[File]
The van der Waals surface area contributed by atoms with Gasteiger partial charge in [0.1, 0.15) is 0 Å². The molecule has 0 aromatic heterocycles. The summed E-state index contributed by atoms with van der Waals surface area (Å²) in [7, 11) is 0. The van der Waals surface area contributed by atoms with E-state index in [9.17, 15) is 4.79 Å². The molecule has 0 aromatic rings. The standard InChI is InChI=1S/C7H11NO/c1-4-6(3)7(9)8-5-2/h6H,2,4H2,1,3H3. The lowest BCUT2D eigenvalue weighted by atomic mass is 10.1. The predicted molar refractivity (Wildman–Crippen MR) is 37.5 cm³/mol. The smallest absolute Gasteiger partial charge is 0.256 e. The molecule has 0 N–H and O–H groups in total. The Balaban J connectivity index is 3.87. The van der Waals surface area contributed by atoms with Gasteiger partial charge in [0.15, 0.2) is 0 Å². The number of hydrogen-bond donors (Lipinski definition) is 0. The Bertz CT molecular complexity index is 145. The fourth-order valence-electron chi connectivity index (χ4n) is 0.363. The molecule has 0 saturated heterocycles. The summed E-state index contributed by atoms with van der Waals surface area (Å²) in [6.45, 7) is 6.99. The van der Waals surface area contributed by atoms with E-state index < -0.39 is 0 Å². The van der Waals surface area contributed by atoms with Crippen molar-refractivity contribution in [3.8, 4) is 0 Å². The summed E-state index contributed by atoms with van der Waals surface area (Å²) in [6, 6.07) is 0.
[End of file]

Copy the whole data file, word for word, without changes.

The van der Waals surface area contributed by atoms with Gasteiger partial charge in [0.1, 0.15) is 0 Å². The molecule has 0 aromatic heterocycles. The summed E-state index contributed by atoms with van der Waals surface area (Å²) in [7, 11) is 0. The van der Waals surface area contributed by atoms with E-state index in [9.17, 15) is 4.79 Å². The molecule has 0 aromatic rings. The standard InChI is InChI=1S/C7H11NO/c1-4-6(3)7(9)8-5-2/h6H,2,4H2,1,3H3. The lowest BCUT2D eigenvalue weighted by atomic mass is 10.1. The predicted molar refractivity (Wildman–Crippen MR) is 37.5 cm³/mol. The smallest absolute Gasteiger partial charge is 0.256 e. The molecule has 0 N–H and O–H groups in total. The Balaban J connectivity index is 3.87. The van der Waals surface area contributed by atoms with Gasteiger partial charge in [0.15, 0.2) is 0 Å². The number of hydrogen-bond donors (Lipinski definition) is 0. The Bertz CT molecular complexity index is 145. The fourth-order valence-electron chi connectivity index (χ4n) is 0.363. The molecule has 0 saturated heterocycles. The summed E-state index contributed by atoms with van der Waals surface area (Å²) in [6.45, 7) is 6.99. The van der Waals surface area contributed by atoms with E-state index < -0.39 is 0 Å². The van der Waals surface area contributed by atoms with Crippen molar-refractivity contribution in [3.8, 4) is 0 Å². The summed E-state index contributed by atoms with van der Waals surface area (Å²) in [6, 6.07) is 0.